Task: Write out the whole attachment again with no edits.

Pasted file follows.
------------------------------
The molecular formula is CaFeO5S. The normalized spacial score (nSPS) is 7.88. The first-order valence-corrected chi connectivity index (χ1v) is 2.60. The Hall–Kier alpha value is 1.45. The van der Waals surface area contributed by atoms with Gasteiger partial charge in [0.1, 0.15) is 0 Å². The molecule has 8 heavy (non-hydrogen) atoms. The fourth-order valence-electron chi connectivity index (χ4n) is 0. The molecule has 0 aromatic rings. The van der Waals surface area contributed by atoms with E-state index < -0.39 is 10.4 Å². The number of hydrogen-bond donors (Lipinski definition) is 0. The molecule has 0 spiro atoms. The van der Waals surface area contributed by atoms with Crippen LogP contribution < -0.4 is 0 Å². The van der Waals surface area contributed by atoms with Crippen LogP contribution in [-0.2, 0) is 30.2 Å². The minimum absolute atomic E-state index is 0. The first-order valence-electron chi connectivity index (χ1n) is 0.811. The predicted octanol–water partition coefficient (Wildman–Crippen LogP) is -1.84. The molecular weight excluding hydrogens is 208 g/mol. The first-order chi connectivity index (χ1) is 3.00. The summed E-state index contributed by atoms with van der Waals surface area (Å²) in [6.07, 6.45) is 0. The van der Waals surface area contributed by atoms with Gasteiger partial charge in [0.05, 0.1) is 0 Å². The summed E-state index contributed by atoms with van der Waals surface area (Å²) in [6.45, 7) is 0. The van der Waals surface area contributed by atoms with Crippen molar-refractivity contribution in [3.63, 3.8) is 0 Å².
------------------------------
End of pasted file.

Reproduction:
The molecular formula is CaFeO5S. The normalized spacial score (nSPS) is 7.88. The first-order valence-corrected chi connectivity index (χ1v) is 2.60. The Hall–Kier alpha value is 1.45. The van der Waals surface area contributed by atoms with Gasteiger partial charge in [0.1, 0.15) is 0 Å². The molecule has 8 heavy (non-hydrogen) atoms. The fourth-order valence-electron chi connectivity index (χ4n) is 0. The molecule has 0 aromatic rings. The van der Waals surface area contributed by atoms with E-state index < -0.39 is 10.4 Å². The number of hydrogen-bond donors (Lipinski definition) is 0. The molecule has 0 spiro atoms. The van der Waals surface area contributed by atoms with Crippen LogP contribution < -0.4 is 0 Å². The van der Waals surface area contributed by atoms with Crippen LogP contribution in [-0.2, 0) is 30.2 Å². The minimum absolute atomic E-state index is 0. The first-order valence-electron chi connectivity index (χ1n) is 0.811. The predicted octanol–water partition coefficient (Wildman–Crippen LogP) is -1.84. The molecular weight excluding hydrogens is 208 g/mol. The first-order chi connectivity index (χ1) is 3.00. The summed E-state index contributed by atoms with van der Waals surface area (Å²) in [6.07, 6.45) is 0. The van der Waals surface area contributed by atoms with Gasteiger partial charge in [0.05, 0.1) is 0 Å². The summed E-state index contributed by atoms with van der Waals surface area (Å²) in [6.45, 7) is 0. The van der Waals surface area contributed by atoms with Crippen molar-refractivity contribution in [3.63, 3.8) is 0 Å².